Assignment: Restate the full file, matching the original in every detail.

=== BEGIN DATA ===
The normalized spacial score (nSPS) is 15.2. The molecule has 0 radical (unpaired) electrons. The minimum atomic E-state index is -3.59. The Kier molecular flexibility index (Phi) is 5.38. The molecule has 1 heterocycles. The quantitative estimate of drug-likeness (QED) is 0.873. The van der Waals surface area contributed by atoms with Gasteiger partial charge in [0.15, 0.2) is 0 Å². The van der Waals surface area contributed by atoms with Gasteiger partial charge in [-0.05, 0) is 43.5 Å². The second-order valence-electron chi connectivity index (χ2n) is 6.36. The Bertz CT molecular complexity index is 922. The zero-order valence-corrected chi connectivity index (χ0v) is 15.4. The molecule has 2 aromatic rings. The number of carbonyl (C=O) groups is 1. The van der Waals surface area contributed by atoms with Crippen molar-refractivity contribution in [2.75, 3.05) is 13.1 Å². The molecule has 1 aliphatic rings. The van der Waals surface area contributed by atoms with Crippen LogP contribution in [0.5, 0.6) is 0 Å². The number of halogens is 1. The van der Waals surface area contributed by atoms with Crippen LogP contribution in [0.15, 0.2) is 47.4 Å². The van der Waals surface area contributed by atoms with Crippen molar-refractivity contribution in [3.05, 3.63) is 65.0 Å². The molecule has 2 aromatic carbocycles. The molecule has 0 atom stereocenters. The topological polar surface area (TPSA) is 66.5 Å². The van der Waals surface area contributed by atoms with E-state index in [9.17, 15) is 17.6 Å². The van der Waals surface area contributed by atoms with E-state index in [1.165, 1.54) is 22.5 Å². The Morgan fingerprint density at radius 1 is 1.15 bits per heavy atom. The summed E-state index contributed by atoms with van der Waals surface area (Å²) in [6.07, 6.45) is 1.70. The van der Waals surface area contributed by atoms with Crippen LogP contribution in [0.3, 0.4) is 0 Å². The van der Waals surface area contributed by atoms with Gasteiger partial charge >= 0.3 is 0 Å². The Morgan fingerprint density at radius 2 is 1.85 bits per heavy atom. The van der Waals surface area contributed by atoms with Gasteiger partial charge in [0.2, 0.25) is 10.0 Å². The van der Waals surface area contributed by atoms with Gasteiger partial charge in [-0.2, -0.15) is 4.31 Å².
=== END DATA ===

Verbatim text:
The normalized spacial score (nSPS) is 15.2. The molecule has 0 radical (unpaired) electrons. The minimum atomic E-state index is -3.59. The Kier molecular flexibility index (Phi) is 5.38. The molecule has 1 heterocycles. The quantitative estimate of drug-likeness (QED) is 0.873. The van der Waals surface area contributed by atoms with Gasteiger partial charge in [0.15, 0.2) is 0 Å². The van der Waals surface area contributed by atoms with Gasteiger partial charge in [-0.05, 0) is 43.5 Å². The second-order valence-electron chi connectivity index (χ2n) is 6.36. The Bertz CT molecular complexity index is 922. The zero-order valence-corrected chi connectivity index (χ0v) is 15.4. The molecule has 2 aromatic rings. The number of carbonyl (C=O) groups is 1. The van der Waals surface area contributed by atoms with Crippen molar-refractivity contribution in [2.75, 3.05) is 13.1 Å². The molecule has 1 aliphatic rings. The van der Waals surface area contributed by atoms with Crippen LogP contribution in [0.5, 0.6) is 0 Å². The number of halogens is 1. The van der Waals surface area contributed by atoms with Crippen LogP contribution in [0.15, 0.2) is 47.4 Å². The van der Waals surface area contributed by atoms with Crippen molar-refractivity contribution in [3.05, 3.63) is 65.0 Å². The molecule has 2 aromatic carbocycles. The molecule has 0 atom stereocenters. The topological polar surface area (TPSA) is 66.5 Å². The van der Waals surface area contributed by atoms with E-state index in [9.17, 15) is 17.6 Å². The van der Waals surface area contributed by atoms with E-state index in [1.165, 1.54) is 22.5 Å². The Morgan fingerprint density at radius 1 is 1.15 bits per heavy atom. The summed E-state index contributed by atoms with van der Waals surface area (Å²) in [6.07, 6.45) is 1.70. The van der Waals surface area contributed by atoms with Crippen LogP contribution in [0.3, 0.4) is 0 Å². The van der Waals surface area contributed by atoms with Gasteiger partial charge >= 0.3 is 0 Å². The Morgan fingerprint density at radius 2 is 1.85 bits per heavy atom. The van der Waals surface area contributed by atoms with Gasteiger partial charge in [0.2, 0.25) is 10.0 Å². The van der Waals surface area contributed by atoms with Gasteiger partial charge in [-0.2, -0.15) is 4.31 Å².